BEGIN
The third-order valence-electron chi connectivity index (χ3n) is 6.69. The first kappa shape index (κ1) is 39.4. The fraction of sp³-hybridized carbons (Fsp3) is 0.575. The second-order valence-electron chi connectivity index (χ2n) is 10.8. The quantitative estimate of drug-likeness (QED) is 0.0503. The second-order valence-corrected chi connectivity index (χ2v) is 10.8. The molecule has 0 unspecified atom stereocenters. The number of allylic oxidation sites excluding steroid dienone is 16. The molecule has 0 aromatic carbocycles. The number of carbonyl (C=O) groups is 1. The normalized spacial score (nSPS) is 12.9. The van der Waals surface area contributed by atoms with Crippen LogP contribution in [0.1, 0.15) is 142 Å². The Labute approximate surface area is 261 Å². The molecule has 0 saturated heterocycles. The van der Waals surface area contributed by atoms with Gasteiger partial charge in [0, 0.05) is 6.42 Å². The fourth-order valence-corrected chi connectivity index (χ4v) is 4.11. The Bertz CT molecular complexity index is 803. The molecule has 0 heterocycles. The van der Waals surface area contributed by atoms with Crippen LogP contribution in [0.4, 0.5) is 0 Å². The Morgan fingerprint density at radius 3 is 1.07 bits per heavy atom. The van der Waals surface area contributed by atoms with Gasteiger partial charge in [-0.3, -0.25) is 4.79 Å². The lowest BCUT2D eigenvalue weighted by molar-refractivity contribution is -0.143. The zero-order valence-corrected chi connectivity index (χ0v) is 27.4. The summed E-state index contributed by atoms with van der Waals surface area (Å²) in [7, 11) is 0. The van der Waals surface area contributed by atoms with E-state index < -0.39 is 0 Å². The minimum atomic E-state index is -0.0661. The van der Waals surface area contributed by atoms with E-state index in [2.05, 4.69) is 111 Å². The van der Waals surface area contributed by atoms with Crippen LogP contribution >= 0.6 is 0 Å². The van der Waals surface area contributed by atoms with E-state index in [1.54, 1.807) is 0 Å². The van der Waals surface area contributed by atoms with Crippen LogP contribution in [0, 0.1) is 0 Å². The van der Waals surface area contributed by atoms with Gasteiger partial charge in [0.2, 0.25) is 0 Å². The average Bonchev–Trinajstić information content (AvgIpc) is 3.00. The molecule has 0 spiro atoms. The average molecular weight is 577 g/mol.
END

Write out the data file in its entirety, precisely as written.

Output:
The third-order valence-electron chi connectivity index (χ3n) is 6.69. The first kappa shape index (κ1) is 39.4. The fraction of sp³-hybridized carbons (Fsp3) is 0.575. The second-order valence-electron chi connectivity index (χ2n) is 10.8. The quantitative estimate of drug-likeness (QED) is 0.0503. The second-order valence-corrected chi connectivity index (χ2v) is 10.8. The molecule has 0 unspecified atom stereocenters. The number of allylic oxidation sites excluding steroid dienone is 16. The molecule has 0 aromatic carbocycles. The number of carbonyl (C=O) groups is 1. The normalized spacial score (nSPS) is 12.9. The van der Waals surface area contributed by atoms with Crippen LogP contribution in [0.1, 0.15) is 142 Å². The Labute approximate surface area is 261 Å². The molecule has 0 saturated heterocycles. The van der Waals surface area contributed by atoms with Gasteiger partial charge in [0, 0.05) is 6.42 Å². The fourth-order valence-corrected chi connectivity index (χ4v) is 4.11. The Bertz CT molecular complexity index is 803. The molecule has 0 heterocycles. The van der Waals surface area contributed by atoms with Crippen LogP contribution in [0.4, 0.5) is 0 Å². The Morgan fingerprint density at radius 3 is 1.07 bits per heavy atom. The van der Waals surface area contributed by atoms with Gasteiger partial charge in [-0.3, -0.25) is 4.79 Å². The lowest BCUT2D eigenvalue weighted by molar-refractivity contribution is -0.143. The zero-order valence-corrected chi connectivity index (χ0v) is 27.4. The summed E-state index contributed by atoms with van der Waals surface area (Å²) in [7, 11) is 0. The van der Waals surface area contributed by atoms with E-state index < -0.39 is 0 Å². The minimum atomic E-state index is -0.0661. The van der Waals surface area contributed by atoms with E-state index in [2.05, 4.69) is 111 Å². The van der Waals surface area contributed by atoms with Crippen LogP contribution >= 0.6 is 0 Å². The van der Waals surface area contributed by atoms with E-state index in [1.54, 1.807) is 0 Å². The van der Waals surface area contributed by atoms with Crippen LogP contribution in [0, 0.1) is 0 Å². The van der Waals surface area contributed by atoms with Gasteiger partial charge in [0.2, 0.25) is 0 Å². The average Bonchev–Trinajstić information content (AvgIpc) is 3.00. The molecule has 0 spiro atoms. The average molecular weight is 577 g/mol.